Also, the ad referencing a GI Bill student -- The influx of ex-soldiers, physically and emotionally aged, must have had an impact on the college experience. Did this film reflect that, or was it still the Hollywood vision of an upscale, unsupervised high school?

3:36 PM  
Blogger John McElwee said...

The Dale Robertson character has some shadings brought on by his war service. "Take Care of My Little Girl" is an excellent picture, at least to my mind. It also has a fine Alfred Newman score that is available on CD. Unfortunately, the film is not to be had on DVD. There are sightings on FXM, but the transfer is ancient, and does not flatter Technicolor of the original release.

4:12 PM  
Blogger radiotelefonia said...

Taking about international markets...

20th Century-Fox should have never cancelled their successful and critically well received Spanish language series in 1935.

Except for the pioneering work of Robert G. Dickson and Juan B. Heinink (to whom I kept sending updates and information for more than 20 years up until now) and except for a couple of foreign language versions of English films, it is really a shame that almost nobody in the field pay any attention or try to get anything from the Spanish language films produced right here without any other version.

To look at Europe only is a typical display of snobism by people who refuse to accept facts: the natural foreign market for Hollywood has always been Latin America. Hollywood frequently and physically remove all Latin American references in the environment of the movies relying always in clichés that are usually insulting.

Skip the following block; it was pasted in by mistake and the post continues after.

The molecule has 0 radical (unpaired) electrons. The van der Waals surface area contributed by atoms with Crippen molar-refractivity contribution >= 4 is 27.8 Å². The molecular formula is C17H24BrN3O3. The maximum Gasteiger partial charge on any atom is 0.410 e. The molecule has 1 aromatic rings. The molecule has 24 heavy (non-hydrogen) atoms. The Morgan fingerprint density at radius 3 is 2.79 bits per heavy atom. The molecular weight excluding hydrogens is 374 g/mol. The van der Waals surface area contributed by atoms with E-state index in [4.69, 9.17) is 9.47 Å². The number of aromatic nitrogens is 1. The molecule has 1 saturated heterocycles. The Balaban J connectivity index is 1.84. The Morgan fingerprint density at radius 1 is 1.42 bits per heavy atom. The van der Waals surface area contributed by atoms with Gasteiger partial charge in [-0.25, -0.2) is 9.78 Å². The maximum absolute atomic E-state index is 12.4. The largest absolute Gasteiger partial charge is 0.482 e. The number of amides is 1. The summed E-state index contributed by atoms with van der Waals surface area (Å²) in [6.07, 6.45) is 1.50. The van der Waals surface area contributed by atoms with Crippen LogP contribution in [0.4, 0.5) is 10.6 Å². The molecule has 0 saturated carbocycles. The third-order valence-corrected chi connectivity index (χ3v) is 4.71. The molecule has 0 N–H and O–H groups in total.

And a movie like the one mentioned today is simply irrelevant and uninteresting for Latin American audiences simply because the educational field is completely different. I myself in Argentina never experienced sororities nor student parties nor any stupid thing that the movies have constantly put in the screens for decades.

I simply went to the University and then always back to my home... to study. Studying is actually hard work without any income and sometimes we have to face frustrations with the choices we ended up making.

Not trying to sound negative and ranting, I'm sure that this movie was probably well reviewed in the international movie magazines (there are those from Brazil available online if somebody wants to pay a look at them) and was probably distributed as a programmer.

I have been questioning lately the status of many classic films with reasons... yet, this unknown movie unquestionably deserves a chance to be better known.

10:24 PM  
Blogger John McElwee said...